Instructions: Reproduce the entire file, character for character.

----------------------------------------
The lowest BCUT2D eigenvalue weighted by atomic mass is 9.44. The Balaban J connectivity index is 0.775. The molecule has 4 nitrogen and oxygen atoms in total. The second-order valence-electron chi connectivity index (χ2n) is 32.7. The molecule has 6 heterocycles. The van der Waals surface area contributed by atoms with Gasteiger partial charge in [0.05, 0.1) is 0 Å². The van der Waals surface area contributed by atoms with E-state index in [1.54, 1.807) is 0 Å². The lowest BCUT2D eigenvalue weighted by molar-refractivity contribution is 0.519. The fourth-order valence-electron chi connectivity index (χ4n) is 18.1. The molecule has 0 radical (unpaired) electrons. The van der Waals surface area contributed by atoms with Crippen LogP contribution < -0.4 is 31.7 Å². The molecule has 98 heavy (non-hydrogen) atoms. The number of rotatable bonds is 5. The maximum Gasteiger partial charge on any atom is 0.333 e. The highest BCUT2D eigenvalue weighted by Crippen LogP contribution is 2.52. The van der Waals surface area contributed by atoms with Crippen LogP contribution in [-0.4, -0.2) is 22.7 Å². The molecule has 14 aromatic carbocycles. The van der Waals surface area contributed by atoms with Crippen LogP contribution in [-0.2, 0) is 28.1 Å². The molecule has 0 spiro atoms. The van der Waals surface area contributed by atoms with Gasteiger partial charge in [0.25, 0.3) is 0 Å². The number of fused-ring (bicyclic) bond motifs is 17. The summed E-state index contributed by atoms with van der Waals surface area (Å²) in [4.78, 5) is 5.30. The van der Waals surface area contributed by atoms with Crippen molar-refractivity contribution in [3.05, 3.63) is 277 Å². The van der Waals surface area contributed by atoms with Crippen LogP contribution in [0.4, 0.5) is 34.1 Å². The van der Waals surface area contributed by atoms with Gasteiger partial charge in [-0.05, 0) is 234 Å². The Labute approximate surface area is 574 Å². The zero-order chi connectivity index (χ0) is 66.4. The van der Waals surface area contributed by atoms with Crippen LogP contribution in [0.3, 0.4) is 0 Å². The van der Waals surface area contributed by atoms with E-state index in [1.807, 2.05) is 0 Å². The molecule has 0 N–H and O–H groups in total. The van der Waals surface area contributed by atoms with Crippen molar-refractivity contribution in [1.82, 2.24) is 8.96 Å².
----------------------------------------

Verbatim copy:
The lowest BCUT2D eigenvalue weighted by atomic mass is 9.44. The Balaban J connectivity index is 0.775. The molecule has 4 nitrogen and oxygen atoms in total. The second-order valence-electron chi connectivity index (χ2n) is 32.7. The molecule has 6 heterocycles. The van der Waals surface area contributed by atoms with Gasteiger partial charge in [0.05, 0.1) is 0 Å². The van der Waals surface area contributed by atoms with E-state index in [1.54, 1.807) is 0 Å². The lowest BCUT2D eigenvalue weighted by molar-refractivity contribution is 0.519. The fourth-order valence-electron chi connectivity index (χ4n) is 18.1. The molecule has 0 radical (unpaired) electrons. The van der Waals surface area contributed by atoms with Crippen LogP contribution < -0.4 is 31.7 Å². The molecule has 98 heavy (non-hydrogen) atoms. The number of rotatable bonds is 5. The maximum Gasteiger partial charge on any atom is 0.333 e. The highest BCUT2D eigenvalue weighted by Crippen LogP contribution is 2.52. The van der Waals surface area contributed by atoms with Crippen LogP contribution in [-0.4, -0.2) is 22.7 Å². The molecule has 14 aromatic carbocycles. The van der Waals surface area contributed by atoms with Crippen LogP contribution in [-0.2, 0) is 28.1 Å². The molecule has 0 spiro atoms. The van der Waals surface area contributed by atoms with Gasteiger partial charge in [0.25, 0.3) is 0 Å². The number of fused-ring (bicyclic) bond motifs is 17. The summed E-state index contributed by atoms with van der Waals surface area (Å²) in [4.78, 5) is 5.30. The van der Waals surface area contributed by atoms with Crippen molar-refractivity contribution in [3.05, 3.63) is 277 Å². The van der Waals surface area contributed by atoms with Crippen LogP contribution in [0.4, 0.5) is 34.1 Å². The van der Waals surface area contributed by atoms with Gasteiger partial charge in [-0.05, 0) is 234 Å². The Labute approximate surface area is 574 Å². The zero-order chi connectivity index (χ0) is 66.4. The van der Waals surface area contributed by atoms with Crippen LogP contribution in [0.3, 0.4) is 0 Å². The van der Waals surface area contributed by atoms with E-state index in [1.807, 2.05) is 0 Å². The molecule has 0 N–H and O–H groups in total. The van der Waals surface area contributed by atoms with Crippen molar-refractivity contribution in [1.82, 2.24) is 8.96 Å².